Beowulf, however, is described as the perfect Anglo-Saxon/Christian prince:

great among kings,
mild in his mien, most gentle of men,
kindest to kinfolk yet keenest for fame

The importance of the description is key to Beowulf's ideal character, which was highly sought after in leaders during the Viking Age of Exploration (as Viking's came into England) and, more important, looked for in a powerful king who wanted peace for his kingdom.  The greatness of Beowulf, therefore, was not just that he was a powerful warrior but also that he was "mild in his mien (behavior), most gentle of men,/kindest of kinfolk yet keenest for fame."  Beowulf was the ideal mixture of one who sought peace so that his people could prosper but never avoided a conflict that threatened the well-being of his people.  Again, notice the poet's use of alliteration in the line beginning with "Kindest."

 

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Paraphrase the following lines from Beowulf. deeds of the dead. So dutiful thanes in liege to their lord  mourn him with lays praising his peerless  prowess in battle as it is fitting  when life leaves the flesh. Heavy-hearted  his hearth-companions grieved for Beowulf,  great among kings, mild in his mien,  most gentle of men.

To provide some background for the paraphrase, Beowulf has just succeeded in slaying the dragon and has died. His band of warriors are mounring his death. The bolded contains the original text, and the regular text contains the paraphrase.

deeds of the deed. So dutiful thanes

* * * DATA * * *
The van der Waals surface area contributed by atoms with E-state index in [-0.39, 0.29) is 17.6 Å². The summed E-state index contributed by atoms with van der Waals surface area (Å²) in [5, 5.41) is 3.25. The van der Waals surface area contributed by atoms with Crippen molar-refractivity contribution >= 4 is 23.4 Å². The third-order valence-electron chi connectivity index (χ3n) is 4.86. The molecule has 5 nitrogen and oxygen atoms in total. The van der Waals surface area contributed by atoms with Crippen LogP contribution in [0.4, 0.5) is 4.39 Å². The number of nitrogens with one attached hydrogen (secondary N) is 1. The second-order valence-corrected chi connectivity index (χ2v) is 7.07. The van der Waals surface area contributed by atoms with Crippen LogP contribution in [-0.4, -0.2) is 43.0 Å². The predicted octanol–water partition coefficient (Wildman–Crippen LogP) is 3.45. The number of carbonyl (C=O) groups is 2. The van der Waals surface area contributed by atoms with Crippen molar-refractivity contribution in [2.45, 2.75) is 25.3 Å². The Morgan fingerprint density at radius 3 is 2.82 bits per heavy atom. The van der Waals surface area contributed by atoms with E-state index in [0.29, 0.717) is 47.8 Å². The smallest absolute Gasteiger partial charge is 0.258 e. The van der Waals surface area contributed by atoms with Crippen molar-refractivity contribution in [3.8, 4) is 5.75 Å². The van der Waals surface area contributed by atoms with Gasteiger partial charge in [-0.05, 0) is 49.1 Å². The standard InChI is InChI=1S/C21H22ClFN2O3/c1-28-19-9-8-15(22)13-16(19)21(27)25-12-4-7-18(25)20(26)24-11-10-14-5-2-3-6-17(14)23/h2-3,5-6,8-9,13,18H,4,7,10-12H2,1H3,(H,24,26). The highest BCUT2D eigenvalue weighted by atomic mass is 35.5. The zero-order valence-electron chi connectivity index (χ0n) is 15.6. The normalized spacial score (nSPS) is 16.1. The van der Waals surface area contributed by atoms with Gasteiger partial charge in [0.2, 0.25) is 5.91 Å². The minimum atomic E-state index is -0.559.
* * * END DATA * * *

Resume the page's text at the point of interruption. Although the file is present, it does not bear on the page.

actions of the action. Then the obediant warriors

in liege to their lord mourn him with lays

in honor to their king grieve him with songs

praising his peerless prowess in battle

honoring his matchless skill in battle

as it is fitting when life leaves the flesh.

as it should be done when one dies

Heavey-hearted his hearth-companions

Woeful his fireside brothers

grieved for Beowulf, great among kings,

mourned for Beowulf, the greatest of kings,

mild in his mein, most gentle of men,

gentle in his death, most mild of men,

kindest to kinfolk, yet keenest for fame.

gracious to all people, yet intense for renown.

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Paraphrase the following lines from Beowulf. deeds of the dead. So dutiful thanes in liege to their lord  mourn him with lays praising his peerless  prowess in battle as it is fitting  when life leaves the flesh. Heavy-hearted  his hearth-companions grieved for Beowulf,  great among kings, mild in his mien,  most gentle of men.

Here is the paraphrase:

deeds of the dead. So dutiful thanes

acts of dead men. Therefore, loyal chiefs

in liege to their lord  mourn him with lays

subordinate to their king mourn him with songs

praising his peerless  prowess in battle

which praise his incomparable skill in battle

as it is fitting  when life leaves the flesh.

as is right when men die.

Heavy-hearted  his hearth-companions

With heavy hearts Beowulf’s household friends

grieved for Beowulf,  great among kings,

grieved for him, the greatest of kings,

mild in his mien,  most gentle of men.

genial in his behavior, the most gentle of men